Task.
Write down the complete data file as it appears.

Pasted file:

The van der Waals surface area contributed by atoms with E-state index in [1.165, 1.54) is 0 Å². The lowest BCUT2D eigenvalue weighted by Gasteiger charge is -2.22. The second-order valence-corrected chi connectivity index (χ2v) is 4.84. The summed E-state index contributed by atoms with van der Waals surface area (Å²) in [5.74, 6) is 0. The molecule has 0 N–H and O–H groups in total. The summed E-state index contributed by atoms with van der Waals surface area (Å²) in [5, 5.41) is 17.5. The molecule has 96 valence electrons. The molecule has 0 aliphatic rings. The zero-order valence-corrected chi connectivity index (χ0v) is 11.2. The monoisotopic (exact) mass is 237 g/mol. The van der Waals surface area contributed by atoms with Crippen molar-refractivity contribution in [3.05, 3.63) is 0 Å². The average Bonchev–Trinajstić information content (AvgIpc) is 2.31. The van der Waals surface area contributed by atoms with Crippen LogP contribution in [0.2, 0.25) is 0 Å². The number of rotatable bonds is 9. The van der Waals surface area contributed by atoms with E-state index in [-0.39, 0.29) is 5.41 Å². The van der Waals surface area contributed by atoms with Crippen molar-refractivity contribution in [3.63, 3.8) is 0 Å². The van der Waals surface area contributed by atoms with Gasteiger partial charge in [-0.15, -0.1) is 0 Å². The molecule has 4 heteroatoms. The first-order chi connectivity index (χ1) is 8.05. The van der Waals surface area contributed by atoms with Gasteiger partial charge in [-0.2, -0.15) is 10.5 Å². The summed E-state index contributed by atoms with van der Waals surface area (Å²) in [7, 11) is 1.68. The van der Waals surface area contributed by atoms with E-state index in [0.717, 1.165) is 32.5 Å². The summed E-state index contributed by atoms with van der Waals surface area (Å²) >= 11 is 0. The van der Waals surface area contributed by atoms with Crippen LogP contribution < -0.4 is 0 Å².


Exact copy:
The van der Waals surface area contributed by atoms with E-state index in [1.165, 1.54) is 0 Å². The lowest BCUT2D eigenvalue weighted by Gasteiger charge is -2.22. The second-order valence-corrected chi connectivity index (χ2v) is 4.84. The summed E-state index contributed by atoms with van der Waals surface area (Å²) in [5.74, 6) is 0. The molecule has 0 N–H and O–H groups in total. The summed E-state index contributed by atoms with van der Waals surface area (Å²) in [5, 5.41) is 17.5. The molecule has 96 valence electrons. The molecule has 0 aliphatic rings. The zero-order valence-corrected chi connectivity index (χ0v) is 11.2. The monoisotopic (exact) mass is 237 g/mol. The van der Waals surface area contributed by atoms with Crippen molar-refractivity contribution in [3.05, 3.63) is 0 Å². The average Bonchev–Trinajstić information content (AvgIpc) is 2.31. The van der Waals surface area contributed by atoms with Crippen LogP contribution in [0.2, 0.25) is 0 Å². The number of rotatable bonds is 9. The van der Waals surface area contributed by atoms with E-state index in [-0.39, 0.29) is 5.41 Å². The van der Waals surface area contributed by atoms with Crippen molar-refractivity contribution in [3.63, 3.8) is 0 Å². The van der Waals surface area contributed by atoms with Gasteiger partial charge in [-0.15, -0.1) is 0 Å². The molecule has 4 heteroatoms. The first-order chi connectivity index (χ1) is 8.05. The van der Waals surface area contributed by atoms with Gasteiger partial charge in [-0.2, -0.15) is 10.5 Å². The summed E-state index contributed by atoms with van der Waals surface area (Å²) in [7, 11) is 1.68. The van der Waals surface area contributed by atoms with E-state index in [0.717, 1.165) is 32.5 Å². The summed E-state index contributed by atoms with van der Waals surface area (Å²) >= 11 is 0. The van der Waals surface area contributed by atoms with Crippen LogP contribution < -0.4 is 0 Å².